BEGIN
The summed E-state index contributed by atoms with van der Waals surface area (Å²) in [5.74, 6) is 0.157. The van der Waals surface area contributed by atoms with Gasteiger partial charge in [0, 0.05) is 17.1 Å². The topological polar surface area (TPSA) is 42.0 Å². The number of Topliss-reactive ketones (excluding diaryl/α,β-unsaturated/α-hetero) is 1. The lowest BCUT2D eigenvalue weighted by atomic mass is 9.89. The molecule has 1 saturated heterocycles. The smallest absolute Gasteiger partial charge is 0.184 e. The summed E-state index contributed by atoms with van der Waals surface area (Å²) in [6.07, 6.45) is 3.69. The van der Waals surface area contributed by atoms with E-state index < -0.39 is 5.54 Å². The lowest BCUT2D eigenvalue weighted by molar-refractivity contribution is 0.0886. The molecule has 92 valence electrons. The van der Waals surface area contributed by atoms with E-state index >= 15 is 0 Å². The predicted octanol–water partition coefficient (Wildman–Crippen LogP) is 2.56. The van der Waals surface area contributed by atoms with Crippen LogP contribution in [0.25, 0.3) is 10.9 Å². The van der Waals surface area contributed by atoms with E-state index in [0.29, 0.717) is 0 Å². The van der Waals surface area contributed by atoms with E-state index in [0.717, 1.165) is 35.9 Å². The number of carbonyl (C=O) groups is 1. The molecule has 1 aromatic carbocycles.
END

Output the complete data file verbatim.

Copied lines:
The summed E-state index contributed by atoms with van der Waals surface area (Å²) in [5.74, 6) is 0.157. The van der Waals surface area contributed by atoms with Gasteiger partial charge in [0, 0.05) is 17.1 Å². The topological polar surface area (TPSA) is 42.0 Å². The number of Topliss-reactive ketones (excluding diaryl/α,β-unsaturated/α-hetero) is 1. The lowest BCUT2D eigenvalue weighted by atomic mass is 9.89. The molecule has 1 saturated heterocycles. The smallest absolute Gasteiger partial charge is 0.184 e. The summed E-state index contributed by atoms with van der Waals surface area (Å²) in [6.07, 6.45) is 3.69. The van der Waals surface area contributed by atoms with E-state index < -0.39 is 5.54 Å². The lowest BCUT2D eigenvalue weighted by molar-refractivity contribution is 0.0886. The molecule has 92 valence electrons. The van der Waals surface area contributed by atoms with E-state index >= 15 is 0 Å². The predicted octanol–water partition coefficient (Wildman–Crippen LogP) is 2.56. The van der Waals surface area contributed by atoms with Crippen LogP contribution in [0.25, 0.3) is 10.9 Å². The van der Waals surface area contributed by atoms with E-state index in [0.29, 0.717) is 0 Å². The van der Waals surface area contributed by atoms with E-state index in [0.717, 1.165) is 35.9 Å². The number of carbonyl (C=O) groups is 1. The molecule has 1 aromatic carbocycles.